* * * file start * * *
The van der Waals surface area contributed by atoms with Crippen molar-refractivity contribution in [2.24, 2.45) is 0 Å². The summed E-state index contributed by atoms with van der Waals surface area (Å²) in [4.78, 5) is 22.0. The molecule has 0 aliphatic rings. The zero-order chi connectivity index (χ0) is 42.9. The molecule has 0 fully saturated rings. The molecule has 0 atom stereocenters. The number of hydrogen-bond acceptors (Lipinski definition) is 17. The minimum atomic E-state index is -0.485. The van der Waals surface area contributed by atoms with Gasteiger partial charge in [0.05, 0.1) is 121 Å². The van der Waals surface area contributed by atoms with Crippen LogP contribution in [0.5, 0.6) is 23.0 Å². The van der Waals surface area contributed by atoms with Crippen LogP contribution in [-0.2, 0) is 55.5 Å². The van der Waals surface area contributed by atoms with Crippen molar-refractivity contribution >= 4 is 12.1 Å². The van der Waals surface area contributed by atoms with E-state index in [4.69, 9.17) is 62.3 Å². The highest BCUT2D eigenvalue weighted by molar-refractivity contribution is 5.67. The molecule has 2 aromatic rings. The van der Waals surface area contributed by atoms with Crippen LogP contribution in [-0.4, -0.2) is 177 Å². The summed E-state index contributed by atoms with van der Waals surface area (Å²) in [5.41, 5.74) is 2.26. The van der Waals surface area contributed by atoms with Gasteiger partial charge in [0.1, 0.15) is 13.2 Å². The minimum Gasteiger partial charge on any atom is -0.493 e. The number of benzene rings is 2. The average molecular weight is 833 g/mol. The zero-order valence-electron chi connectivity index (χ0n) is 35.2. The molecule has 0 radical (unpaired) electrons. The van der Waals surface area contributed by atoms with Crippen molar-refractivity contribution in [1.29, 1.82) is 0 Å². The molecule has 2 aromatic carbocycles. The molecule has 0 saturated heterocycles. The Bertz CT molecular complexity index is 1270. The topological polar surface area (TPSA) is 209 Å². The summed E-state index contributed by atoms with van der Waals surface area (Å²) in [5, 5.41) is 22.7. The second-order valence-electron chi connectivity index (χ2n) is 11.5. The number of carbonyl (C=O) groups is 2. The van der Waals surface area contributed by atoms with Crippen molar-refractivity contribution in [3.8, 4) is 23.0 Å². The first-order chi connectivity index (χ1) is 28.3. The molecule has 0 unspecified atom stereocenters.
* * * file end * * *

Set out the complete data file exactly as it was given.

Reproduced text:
The van der Waals surface area contributed by atoms with Crippen molar-refractivity contribution in [2.24, 2.45) is 0 Å². The summed E-state index contributed by atoms with van der Waals surface area (Å²) in [4.78, 5) is 22.0. The molecule has 0 aliphatic rings. The zero-order chi connectivity index (χ0) is 42.9. The molecule has 0 fully saturated rings. The molecule has 0 atom stereocenters. The number of hydrogen-bond acceptors (Lipinski definition) is 17. The minimum atomic E-state index is -0.485. The van der Waals surface area contributed by atoms with Gasteiger partial charge in [0.05, 0.1) is 121 Å². The van der Waals surface area contributed by atoms with Crippen LogP contribution in [0.5, 0.6) is 23.0 Å². The van der Waals surface area contributed by atoms with Crippen LogP contribution in [-0.2, 0) is 55.5 Å². The van der Waals surface area contributed by atoms with Crippen molar-refractivity contribution >= 4 is 12.1 Å². The van der Waals surface area contributed by atoms with E-state index in [4.69, 9.17) is 62.3 Å². The highest BCUT2D eigenvalue weighted by molar-refractivity contribution is 5.67. The molecule has 2 aromatic rings. The van der Waals surface area contributed by atoms with Crippen LogP contribution in [-0.4, -0.2) is 177 Å². The summed E-state index contributed by atoms with van der Waals surface area (Å²) in [5.41, 5.74) is 2.26. The van der Waals surface area contributed by atoms with Gasteiger partial charge in [0.1, 0.15) is 13.2 Å². The minimum Gasteiger partial charge on any atom is -0.493 e. The number of benzene rings is 2. The average molecular weight is 833 g/mol. The zero-order valence-electron chi connectivity index (χ0n) is 35.2. The molecule has 0 radical (unpaired) electrons. The van der Waals surface area contributed by atoms with Crippen molar-refractivity contribution in [1.29, 1.82) is 0 Å². The molecule has 2 aromatic carbocycles. The molecule has 0 saturated heterocycles. The Bertz CT molecular complexity index is 1270. The topological polar surface area (TPSA) is 209 Å². The summed E-state index contributed by atoms with van der Waals surface area (Å²) in [5, 5.41) is 22.7. The second-order valence-electron chi connectivity index (χ2n) is 11.5. The number of carbonyl (C=O) groups is 2. The van der Waals surface area contributed by atoms with Crippen molar-refractivity contribution in [3.8, 4) is 23.0 Å². The first-order chi connectivity index (χ1) is 28.3. The molecule has 0 unspecified atom stereocenters.